Most baby toys aren't worth buying or registering for. Babies are just as happy playing with empty yogurt containers, pots, and pans as they are with toys designed for them. And baby toys have close to zero resale value, so they get junked all too quickly.
That said, toys can buy precious time by occupying the kids. So if you really want some recommendations, here they are:
An engaging crib toy. Yeah, we parents all hate electronic toys--and we highly encourage you to find one used, due to their environmental impact--but my kid LOVED the Tiny Love Developlay Activity Center.
Other great toys include the Manhattan Toy Skwish, Oball and pull-to-stand toys such as LeapFrog Learn & Groove Table (they are extremely popular with kids learning to "cruise.").
Walkers: You can probably find a good walker second hand. I like Fisher-Price's over the expensive wood ones (such as those by Haba and Radio Flyer). They are plastic and ugly, but you can often find one second-hand, so the purchase won't be your fault...
LEGO Duplos, Megabloks, foam blocks: Most children don't start using blocks until they are at least 2-years-old, but this is one of few things for older kids that you can get away with registering for.
BOUNCERS AND SWINGS
Bouncers are easy to come by second-hand, but if you really want a nice, new one, get the Baby Bjorn Babysitter. (If you keep it in great shape, unlike most bouncers, you'll be able to sell it for more than $20 when you're done.) I don't have an opinion on swings. They're easy to come by second hand.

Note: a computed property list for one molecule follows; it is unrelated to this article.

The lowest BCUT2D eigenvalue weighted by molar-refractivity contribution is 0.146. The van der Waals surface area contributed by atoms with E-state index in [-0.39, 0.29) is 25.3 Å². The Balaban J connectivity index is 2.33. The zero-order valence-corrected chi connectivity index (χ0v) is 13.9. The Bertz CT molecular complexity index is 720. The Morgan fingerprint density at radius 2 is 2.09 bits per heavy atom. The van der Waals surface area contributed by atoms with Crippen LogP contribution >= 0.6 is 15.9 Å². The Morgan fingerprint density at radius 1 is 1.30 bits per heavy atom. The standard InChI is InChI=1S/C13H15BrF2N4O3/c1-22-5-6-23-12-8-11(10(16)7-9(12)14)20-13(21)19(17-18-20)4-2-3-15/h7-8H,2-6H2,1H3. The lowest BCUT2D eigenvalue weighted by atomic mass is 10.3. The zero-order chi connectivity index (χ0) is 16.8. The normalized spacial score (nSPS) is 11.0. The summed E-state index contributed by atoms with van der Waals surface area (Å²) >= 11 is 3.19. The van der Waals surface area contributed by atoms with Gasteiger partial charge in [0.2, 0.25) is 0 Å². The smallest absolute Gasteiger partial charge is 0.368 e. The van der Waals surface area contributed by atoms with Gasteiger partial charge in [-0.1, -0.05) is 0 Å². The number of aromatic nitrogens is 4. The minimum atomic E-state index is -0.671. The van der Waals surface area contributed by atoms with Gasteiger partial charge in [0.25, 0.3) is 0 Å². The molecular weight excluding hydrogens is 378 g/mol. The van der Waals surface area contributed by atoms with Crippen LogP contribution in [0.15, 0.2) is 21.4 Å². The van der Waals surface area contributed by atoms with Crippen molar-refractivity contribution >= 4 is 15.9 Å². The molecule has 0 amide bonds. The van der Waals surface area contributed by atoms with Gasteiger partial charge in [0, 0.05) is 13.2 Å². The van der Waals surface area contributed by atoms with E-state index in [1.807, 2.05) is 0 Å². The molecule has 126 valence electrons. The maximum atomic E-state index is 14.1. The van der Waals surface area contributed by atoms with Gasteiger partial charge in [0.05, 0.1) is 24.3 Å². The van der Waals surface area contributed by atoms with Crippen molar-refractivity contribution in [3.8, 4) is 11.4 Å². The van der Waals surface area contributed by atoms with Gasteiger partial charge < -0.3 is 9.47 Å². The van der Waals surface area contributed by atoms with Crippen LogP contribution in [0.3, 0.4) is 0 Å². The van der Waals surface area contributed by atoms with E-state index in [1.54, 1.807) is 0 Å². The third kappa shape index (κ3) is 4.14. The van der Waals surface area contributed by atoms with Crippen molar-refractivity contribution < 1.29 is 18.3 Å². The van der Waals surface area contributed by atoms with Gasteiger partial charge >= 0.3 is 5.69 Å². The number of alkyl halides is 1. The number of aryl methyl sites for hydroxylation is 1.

My favorite for babies about 6 months are Indestructibles, books babies can chew, since that's all they want to do with books at that age anyway. The finishes on board books aren't good for babies to consume, but if you can keep babies' mouth off of them, they're great to have. For babies around 1 year, focus on books with good rhymes, touch and feel, and lift-the-flap books. (In fact, lift-flap books were my son's often favorite "toy.") Maisy books are particularly popular with the infant set.
Lots of info is available elsewhere. Medela pumps have the highest resale value.
Ditto on stroller advice. Our two cents: a nice, lightweight stroller, such as a Maclaren Triumph or UPPAbaby G-Luxe is worth buying new. People who buy high-end, large stroller systems (Bugaboo, Stokke, etc.) always end up wanting a lightweight umbrella stroller as well. Quality umbrella strollers (MacLarens, G-Lite, etc.) are the most in-demand second hand, so you can always sell it when you're done.
If you happen to be getting a stroller second-hand, be sure to register for a rain cover for that stroller since rain covers often disappear or get damaged.
BUMBO + TABLE TRAY
Bumbos are helpful for babies 2 months and up to build neck strength and to prepare for sitting up. Good to get used, though, since a used one is often indistinguishable from a new one.
Baby Bjorn, Safety First, or Boon potties are popular. Bjorn also makes a great potty ring to go on top of normal toilet seats.
Soft-soled shoes such as Robeez are very helpful for sizes 6 months and up. (Under 6 months, you're better off with footed bottoms.) We'd also recommend a rubber-soled slipper shoe for 12 months and up, such as Skidders.
GOGO KIDZ TRAVELMATE
This, or other similar items, is a very handy device for airport travel. It allows you to turn your baby into luggage and wheel her around in her car seat.
GET SECOND HAND
Exersaucers and jumperoos: I generally don't recommend registering for an exersaucer because they are so easy to find used. They are extremely helpful for most parents, but take up a lot of space, so people want to get rid of them as quickly as possible.
High chair: You may think a high chair is important, but it's used for a very short time and takes up a lot of landfill space.
Slings, swings, and infant clothing.